I had the opportunity to visit Portland Oregon for a few days, and while there I visited the Portland Art Museum. And this is what hit me like a thunderbolt as I wandered around:
Those of us who work with young children should be required to visit an art gallery once in a while. Why? Because it will open up our thinking.
Now let me be straight. I am not an artist, have no art education and get nervous even doodling on a napkin in public. I don’t think like an artist, and I don’t see like an artist…. and that is exactly the point. Artists see materials differently than I do. They think with materials, they connect ideas and meanings to processes of art and art making, in creative, beautiful, unusual, disturbing and wacky ways.
And so do children.
If we see a child pouring water on to a paper and sponging off the excess do we think of art making?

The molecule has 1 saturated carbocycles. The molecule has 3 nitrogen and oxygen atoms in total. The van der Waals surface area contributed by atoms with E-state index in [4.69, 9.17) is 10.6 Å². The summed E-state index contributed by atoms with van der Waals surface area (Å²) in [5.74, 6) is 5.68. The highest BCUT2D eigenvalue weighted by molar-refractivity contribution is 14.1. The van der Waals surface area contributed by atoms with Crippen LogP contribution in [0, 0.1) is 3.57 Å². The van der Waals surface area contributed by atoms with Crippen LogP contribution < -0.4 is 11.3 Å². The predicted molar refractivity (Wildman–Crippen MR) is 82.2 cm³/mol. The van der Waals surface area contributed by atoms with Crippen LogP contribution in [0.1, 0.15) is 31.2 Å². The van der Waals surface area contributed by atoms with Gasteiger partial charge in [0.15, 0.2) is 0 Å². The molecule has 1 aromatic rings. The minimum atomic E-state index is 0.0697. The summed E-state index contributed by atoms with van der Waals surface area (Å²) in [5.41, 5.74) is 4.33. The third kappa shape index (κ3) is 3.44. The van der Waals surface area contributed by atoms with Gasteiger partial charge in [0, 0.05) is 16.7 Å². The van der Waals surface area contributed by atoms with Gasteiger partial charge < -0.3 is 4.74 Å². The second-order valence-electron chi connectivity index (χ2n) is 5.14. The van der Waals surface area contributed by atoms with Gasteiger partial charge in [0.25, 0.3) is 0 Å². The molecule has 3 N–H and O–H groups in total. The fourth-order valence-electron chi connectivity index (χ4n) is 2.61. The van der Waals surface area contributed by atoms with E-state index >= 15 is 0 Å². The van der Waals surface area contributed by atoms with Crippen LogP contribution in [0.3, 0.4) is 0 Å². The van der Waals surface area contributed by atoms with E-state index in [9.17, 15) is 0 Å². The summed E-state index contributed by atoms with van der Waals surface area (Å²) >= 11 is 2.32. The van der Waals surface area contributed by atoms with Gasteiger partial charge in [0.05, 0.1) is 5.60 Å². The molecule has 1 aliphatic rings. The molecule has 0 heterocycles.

Most likely not, but perhaps we should. Artists engage with materials deeply, investigating all their properties, all their nuances. They may take years to create a piece, or they may spend years creating variations on one theme or idea. And do you think anyone asked Monet “Don’t you think it’s time you painted something besides water lilies?” Did anyone say to Dali “I can see you’ve spent a long time working on this.” Or nodded knowingly behind Picasso’s back assessing his fine motor skills?
Walking through the art gallery I saw funny art, strange art, some art that I liked, some that I didn’t. I thought about what the artist intended, what ideas they were thinking with, and I was challenged to wonder, to respond. I want to engage with children’s art the same way.
Thinking beyond “Children’s Art” and moving to simply “Art” might create a shift in what and how we see.